At the age of 19 was the first time I was honest with God and it was the first time I truly prayed and allowed the precepts of God to direct my life and choices. Despite this, I allow culture, common beliefs, and other “norms” to dictate who I should be, how to act, what to say… on and on. This moment reminded me again of who I am meant to be. It reminded me that I am accepted for who I am despite what I do… and my life should be an expression of the grace I have so freely been given.

At the end of the run (the moment I took that video), I knew there was no turning back again.  This IS my life. It wasn’t just about the new healthy habits… but all the lessons I’ve learned (and the lessons I’ve been reminded of).  I CAN be a better person. I knew I was free of all that sh*t I told myself… in a funny way… all aspects of my life have been easier since that moment. I CAN give in to suffering. It IS NOT that bad. There IS more in the tank. And now at the age of 40, I truly believe the best half of my life is yet to come.  And if it is cut short, I am grateful for the life I’ve lived. No regrets.

What did you learn about yourself?

I learned that I can do anything I put my mind to (provided I make the appropriate plan and dedicate myself to it).  I also realized that my “tank”  is much deeper than I ever imagined.  It was not until the 10th month of my year-long challenge that my body could no longer keep going at the pace I demanded of it.  When I reflect on that, I have a new appreciation for the body I live in. My body has stepped up for me this entire year up to this point… despite the abuse I have dealt it for almost 4 decades. Despite its shortcomings and my back condition, I am so thankful for it. I’ve learned how to listen to it and be in balance with it.  I now know how to fuel it and take care of it.  I am so thankful for this experience (emotional as I write this).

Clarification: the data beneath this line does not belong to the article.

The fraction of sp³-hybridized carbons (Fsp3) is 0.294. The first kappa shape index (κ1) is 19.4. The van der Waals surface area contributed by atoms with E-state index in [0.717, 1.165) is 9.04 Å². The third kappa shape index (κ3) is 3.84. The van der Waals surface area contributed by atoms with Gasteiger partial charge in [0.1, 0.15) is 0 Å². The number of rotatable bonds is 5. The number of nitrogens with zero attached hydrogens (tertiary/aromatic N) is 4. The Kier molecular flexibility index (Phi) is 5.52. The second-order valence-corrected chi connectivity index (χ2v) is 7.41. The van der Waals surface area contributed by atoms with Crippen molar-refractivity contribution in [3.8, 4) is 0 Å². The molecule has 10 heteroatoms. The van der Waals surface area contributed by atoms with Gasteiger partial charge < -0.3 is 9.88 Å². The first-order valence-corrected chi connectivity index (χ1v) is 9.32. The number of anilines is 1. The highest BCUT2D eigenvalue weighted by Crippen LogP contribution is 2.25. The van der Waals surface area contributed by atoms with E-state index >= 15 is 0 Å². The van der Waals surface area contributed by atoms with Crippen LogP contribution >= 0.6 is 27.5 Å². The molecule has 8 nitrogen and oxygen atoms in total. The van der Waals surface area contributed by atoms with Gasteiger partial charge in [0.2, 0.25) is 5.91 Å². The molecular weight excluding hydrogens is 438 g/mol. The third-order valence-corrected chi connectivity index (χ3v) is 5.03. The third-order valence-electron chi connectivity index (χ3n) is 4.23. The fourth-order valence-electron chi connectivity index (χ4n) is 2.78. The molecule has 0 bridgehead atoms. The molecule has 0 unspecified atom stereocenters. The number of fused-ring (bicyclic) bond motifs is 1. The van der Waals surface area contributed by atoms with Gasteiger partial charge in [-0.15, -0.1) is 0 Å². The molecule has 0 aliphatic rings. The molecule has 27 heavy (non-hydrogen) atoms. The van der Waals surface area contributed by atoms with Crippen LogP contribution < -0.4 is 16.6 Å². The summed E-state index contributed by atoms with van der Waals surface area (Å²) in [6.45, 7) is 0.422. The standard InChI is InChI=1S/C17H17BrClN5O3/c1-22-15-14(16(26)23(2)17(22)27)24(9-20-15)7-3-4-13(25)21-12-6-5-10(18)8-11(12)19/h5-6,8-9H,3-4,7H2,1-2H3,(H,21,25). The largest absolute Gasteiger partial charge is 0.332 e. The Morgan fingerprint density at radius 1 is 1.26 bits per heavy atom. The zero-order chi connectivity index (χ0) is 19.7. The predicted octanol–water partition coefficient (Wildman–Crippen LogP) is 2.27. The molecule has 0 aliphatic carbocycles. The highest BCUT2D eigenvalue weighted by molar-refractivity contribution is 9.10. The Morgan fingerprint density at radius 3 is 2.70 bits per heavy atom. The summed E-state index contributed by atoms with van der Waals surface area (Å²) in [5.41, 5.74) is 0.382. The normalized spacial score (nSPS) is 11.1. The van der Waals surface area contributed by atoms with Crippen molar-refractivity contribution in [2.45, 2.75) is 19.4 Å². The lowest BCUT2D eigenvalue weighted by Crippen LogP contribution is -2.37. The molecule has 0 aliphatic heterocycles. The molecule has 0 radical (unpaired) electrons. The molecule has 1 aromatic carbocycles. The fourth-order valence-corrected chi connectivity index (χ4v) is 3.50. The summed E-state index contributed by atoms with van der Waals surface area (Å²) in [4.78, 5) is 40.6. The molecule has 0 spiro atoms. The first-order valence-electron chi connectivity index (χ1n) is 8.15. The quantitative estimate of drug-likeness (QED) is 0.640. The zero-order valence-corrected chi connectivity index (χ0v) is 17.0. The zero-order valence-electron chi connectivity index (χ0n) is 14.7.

UPDATE for my back (lesson learned):

As a follow-up to my back issues… until this point in time, I only had two mild back injuries in month 4 and 8, and a bout of back soreness 6 weeks before I finished. At these three points in my training schedule, I really needed to pivot, change it up and skip certain workouts. Compared to before I started, I could not even do weighted squats. As a comparison, this week (in one “leg day” workout) I crushed 75 reps of 180lbs on the smith (squats), followed by 68 reps of 568lbs on the hack squat machine, then 650 kcal on the stair climber, followed up with front squats (135lb @ 60 reps), quad machine (175 lbs @ 65 reps), and hams on the laydown (130 lbs @ 60 reps), LOL.  Crazy… I would not have believed it 12 months ago. My strengthened core has made such a huge difference. The strain and pain on my degenerative joint have been almost entirely mitigated. It will still be a challenge for me in time, but I have already achieved a 90% improvement in the issues I was having and significantly improved my quality of life.

UPDATE for my work (lesson learned):

Being forced to delegate has actually improved my businesses and increased sales and the volume of services rendered.  Almost across the board, we have had ~25% increase in business revenue and profitability.  More time spent working does not equate to more money… just less time for life.  “Work is meant to serve life… not life to serve work”.

How did you surprise yourself?

I never thought I could bench 300 lbs, so that was cool. LOL.  But seriously, I would say it goes much deeper… I remembered how important it is to “get low” and be humbled.  Submit to the struggle. Dive into the “dirty areas”.  I am so much tougher than I thought I could be.  I don’t have to be grumpy when suffering.  I have WAY more patience and self-control.

What were some of your struggles and how did you overcome them?

So many.  Most struggles I encountered were struggles I’ve avoided all my life.  This year-long challenge left no room for accommodating or avoiding unresolved issues… I had to meet those issues head-on.  So in short, I had to get vulnerable and allow myself to recognize my shortcomings and pivot.  The pivots were hard at first… but over time, they came easier and easier.

What information would you pass along to others wanting to do a similar fitness challenge?